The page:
Can we get a little love for the old-head head coaches in Sunday’s Super Bowl?
Tampa Bay’s Bruce Arians is 68, and Kansas City’s Andy Reid is 62. This is nice. This is good. It makes those of us of a certain vintage feel like some things are still possible. Like climbing Mt. Everest. Or learning a new language. Or making peace with smartphones, which are stealing our personal information, emptying our bank accounts and relieving us of our souls, even as we speak.
There is nothing wrong with being young. You can’t get to old without going through Youngstown. But all those life experiences we collect are supposed to add up to something better and richer by the time we’re gray. Nothing against 41-year-old Kyle Shanahan, who led the 49ers to the Super Bowl last season, or 35-year-old Sean McVay, who coached the Rams to the Super Bowl the season before. But just because they’ve spent most of their relatively short adult lives staring at game tape doesn’t mean they know a lot about life.
Do you need to know a lot about life to be a football coach? The very existence of monosyllabic coach Bill Belichick would argue strongly that you don’t. But even the Patriots 68-year-old coach has come a long way from the dour 39-year-old Browns coach he was in 1991. He actually smiles once in a while now, though when he does, I wonder if he’s thinking of a joke in which a Jew, a Catholic and a Muslim walk into a crossbar.
When I look at Reid and Arians, I see two men in complete control of their worlds. Both calm. Both collected. If you want to make the argument that you’d feel in control of your world if you had Patrick Mahomes (Chiefs) and Tom Brady (Buccaneers) at quarterback, you won’t get much disagreement here.
But when Arians took over as Cardinals coach in 2013, he went 10-6 with Carson Palmer as his quarterback. The next year, he went 11-5 with Drew Stanton starting eight games. So Brady isn’t the only reason for Tampa Bay’s excellence this season.
Apropos of nothing other than your profound pain, the Bears could have had Arians as their head coach in 2013, but then-general manager Phil Emery chose Marc Trestman instead.
As I said, pain. Deep, enduring pain.
Where was I? Age. Old = good.
The Bears’ connection to the wise Reid is that they hired his offensive coordinator, 39-year-old Matt Nagy, as their head coach in 2018. We knew then that the apple had a chance of falling about a mile from the tree. That’s not necessarily a shot at Nagy. It’s an acknowledgement that it has taken Reid years to get where he is in his development as a coach. Just because you stood next to him on the sideline doesn’t mean you absorbed his acumen.
ESPN.com had a feature story Friday about Eric Bieniemy, Nagy’s replacement as the Chiefs offensive coordinator. The headline was, “The secret to Eric Bieniemy’s unstoppable offense.’’ Anybody in their right mind knows the “secret’’ is Mahomes. The other “secret’’ to the Chiefs’ offense is Reid. He designed it, and he’s the primary play-caller. It’s a shame that Bieniemy hasn’t gotten his shot as a head coach, but come on.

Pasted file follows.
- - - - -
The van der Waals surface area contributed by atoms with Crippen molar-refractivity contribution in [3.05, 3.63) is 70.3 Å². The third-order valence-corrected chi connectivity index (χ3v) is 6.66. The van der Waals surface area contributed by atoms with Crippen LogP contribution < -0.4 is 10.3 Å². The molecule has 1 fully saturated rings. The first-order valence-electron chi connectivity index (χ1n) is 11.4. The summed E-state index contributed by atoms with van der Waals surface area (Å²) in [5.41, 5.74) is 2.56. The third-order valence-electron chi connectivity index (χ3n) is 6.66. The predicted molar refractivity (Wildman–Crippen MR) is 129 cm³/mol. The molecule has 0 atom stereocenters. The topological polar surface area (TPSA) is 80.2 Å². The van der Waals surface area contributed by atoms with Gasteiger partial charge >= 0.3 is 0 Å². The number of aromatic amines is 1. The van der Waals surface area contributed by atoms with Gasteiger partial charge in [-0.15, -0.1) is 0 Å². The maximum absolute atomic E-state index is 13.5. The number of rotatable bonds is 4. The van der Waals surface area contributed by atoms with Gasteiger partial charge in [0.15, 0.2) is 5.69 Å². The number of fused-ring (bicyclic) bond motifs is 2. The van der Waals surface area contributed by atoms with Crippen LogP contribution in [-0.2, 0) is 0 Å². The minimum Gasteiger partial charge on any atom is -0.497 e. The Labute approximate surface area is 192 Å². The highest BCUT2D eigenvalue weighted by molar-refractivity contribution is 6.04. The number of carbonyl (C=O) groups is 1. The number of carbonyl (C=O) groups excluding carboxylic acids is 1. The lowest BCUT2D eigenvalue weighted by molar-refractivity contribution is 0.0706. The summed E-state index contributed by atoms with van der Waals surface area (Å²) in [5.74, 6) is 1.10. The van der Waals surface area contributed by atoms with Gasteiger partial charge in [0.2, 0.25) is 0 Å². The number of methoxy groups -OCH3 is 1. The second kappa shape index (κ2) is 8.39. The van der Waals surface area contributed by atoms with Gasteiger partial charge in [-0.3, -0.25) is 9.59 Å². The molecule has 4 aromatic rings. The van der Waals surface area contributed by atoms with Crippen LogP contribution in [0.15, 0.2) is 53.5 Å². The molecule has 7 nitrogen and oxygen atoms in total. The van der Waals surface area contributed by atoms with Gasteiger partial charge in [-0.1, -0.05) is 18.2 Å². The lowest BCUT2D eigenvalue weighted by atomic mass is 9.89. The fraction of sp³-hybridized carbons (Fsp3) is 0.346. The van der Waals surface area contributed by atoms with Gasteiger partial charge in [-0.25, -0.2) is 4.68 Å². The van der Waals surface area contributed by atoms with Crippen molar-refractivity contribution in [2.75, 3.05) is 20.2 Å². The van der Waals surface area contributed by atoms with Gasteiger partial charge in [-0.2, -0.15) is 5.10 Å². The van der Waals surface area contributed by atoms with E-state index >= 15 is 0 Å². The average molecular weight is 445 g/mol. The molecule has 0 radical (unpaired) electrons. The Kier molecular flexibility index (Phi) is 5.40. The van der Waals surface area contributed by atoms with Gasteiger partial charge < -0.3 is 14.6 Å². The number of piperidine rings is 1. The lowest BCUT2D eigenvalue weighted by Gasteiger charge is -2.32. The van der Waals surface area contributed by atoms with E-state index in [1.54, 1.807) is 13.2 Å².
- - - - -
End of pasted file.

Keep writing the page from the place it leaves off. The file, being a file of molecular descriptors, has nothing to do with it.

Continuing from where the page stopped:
Good NFL coaching is not all about age, obviously. The Eagles hired Reid to be their head coach in 1999. He was 41. Six seasons later, he had them in the Super Bowl. He lost to a chipper, 52-year-old Belichick.
Maybe the best way to put it is that you’re more likely to be hurt by youthful inexperience than you are by a large accumulation of birthdays. I don’t know what 41-year-old Packers coach Matt LaFleur was thinking when he called for a field-goal attempt instead of going for it on fourth down and goal late in the NFC Championship Game. I’d like to think a 61-year-old LaFleur will know better in a similar circumstance.
Of the seven new head coaches hired this offseason, two are 38, one is 39 and another is 41. That’s a lot of youthful energy. But what about wisdom?
Pope Francis is 84. President Joe Biden is 78. There is no mandatory retirement age for U.S. Supreme Court justices, and although the framers of the Constitution probably didn’t think that judges would live as long as they do today, the idea behind it was smart: Older people bring a lot of wisdom to the table.
(But wait, Rick, aren’t you the same guy who criticized the White Sox in October for hiring 76-year-old Tony La Russa as their manager? Yes, I am. My issues with La Russa had less to do with age and more to do with inactivity (he hadn’t managed in nine years) and his ability to relate to young players (no one has ever mistaken him for Mr. Congeniality).
I don’t know what the sweet spot is in terms of age for an NFL head coach. It’s not a healthy lifestyle, given the stress, the hours on the job and the lack of sleep. But if a man can navigate through all that, can build up knowledge and still be coaching into his 60s, maybe he’s better equipped to be the best he can be.
Brady has been on this planet 43 years. He still has a very good arm. When you put that arm together with all the football knowledge he has in his head, you have a dangerous quarterback. Same with the Packers’ Aaron Rodgers, who is 37, which used to be considered an advanced age for a quarterback.
Perhaps you can see a theme here. Getting Older: What’s Wrong With That?